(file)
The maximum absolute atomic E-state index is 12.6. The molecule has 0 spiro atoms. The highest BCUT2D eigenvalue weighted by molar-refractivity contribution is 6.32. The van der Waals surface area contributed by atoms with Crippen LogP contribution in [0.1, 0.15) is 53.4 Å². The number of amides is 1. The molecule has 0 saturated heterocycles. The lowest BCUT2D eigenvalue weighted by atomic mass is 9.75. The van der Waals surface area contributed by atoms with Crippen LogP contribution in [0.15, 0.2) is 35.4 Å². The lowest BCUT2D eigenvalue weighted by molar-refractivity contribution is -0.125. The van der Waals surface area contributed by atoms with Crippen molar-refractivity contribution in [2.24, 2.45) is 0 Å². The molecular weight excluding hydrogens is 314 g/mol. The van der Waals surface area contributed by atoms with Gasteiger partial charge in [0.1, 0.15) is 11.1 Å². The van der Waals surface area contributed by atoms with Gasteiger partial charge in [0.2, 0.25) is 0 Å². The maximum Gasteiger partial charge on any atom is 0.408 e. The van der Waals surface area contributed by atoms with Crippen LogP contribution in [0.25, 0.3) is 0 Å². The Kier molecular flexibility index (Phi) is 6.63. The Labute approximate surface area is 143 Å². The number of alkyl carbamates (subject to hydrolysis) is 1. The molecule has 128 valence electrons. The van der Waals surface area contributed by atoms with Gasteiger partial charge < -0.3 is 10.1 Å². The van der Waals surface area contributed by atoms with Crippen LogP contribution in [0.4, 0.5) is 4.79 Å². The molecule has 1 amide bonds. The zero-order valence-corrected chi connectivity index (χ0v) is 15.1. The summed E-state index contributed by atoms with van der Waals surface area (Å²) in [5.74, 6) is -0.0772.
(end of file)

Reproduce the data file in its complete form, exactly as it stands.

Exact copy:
The maximum absolute atomic E-state index is 12.6. The molecule has 0 spiro atoms. The highest BCUT2D eigenvalue weighted by molar-refractivity contribution is 6.32. The van der Waals surface area contributed by atoms with Crippen LogP contribution in [0.1, 0.15) is 53.4 Å². The number of amides is 1. The molecule has 0 saturated heterocycles. The lowest BCUT2D eigenvalue weighted by atomic mass is 9.75. The van der Waals surface area contributed by atoms with Crippen LogP contribution in [0.15, 0.2) is 35.4 Å². The lowest BCUT2D eigenvalue weighted by molar-refractivity contribution is -0.125. The van der Waals surface area contributed by atoms with Crippen molar-refractivity contribution in [2.24, 2.45) is 0 Å². The molecular weight excluding hydrogens is 314 g/mol. The van der Waals surface area contributed by atoms with Gasteiger partial charge in [0.1, 0.15) is 11.1 Å². The van der Waals surface area contributed by atoms with Gasteiger partial charge in [0.2, 0.25) is 0 Å². The maximum Gasteiger partial charge on any atom is 0.408 e. The van der Waals surface area contributed by atoms with Crippen LogP contribution in [0.25, 0.3) is 0 Å². The Kier molecular flexibility index (Phi) is 6.63. The Labute approximate surface area is 143 Å². The number of alkyl carbamates (subject to hydrolysis) is 1. The molecule has 128 valence electrons. The van der Waals surface area contributed by atoms with Gasteiger partial charge < -0.3 is 10.1 Å². The van der Waals surface area contributed by atoms with Crippen LogP contribution in [0.4, 0.5) is 4.79 Å². The molecule has 1 amide bonds. The zero-order valence-corrected chi connectivity index (χ0v) is 15.1. The summed E-state index contributed by atoms with van der Waals surface area (Å²) in [5.74, 6) is -0.0772.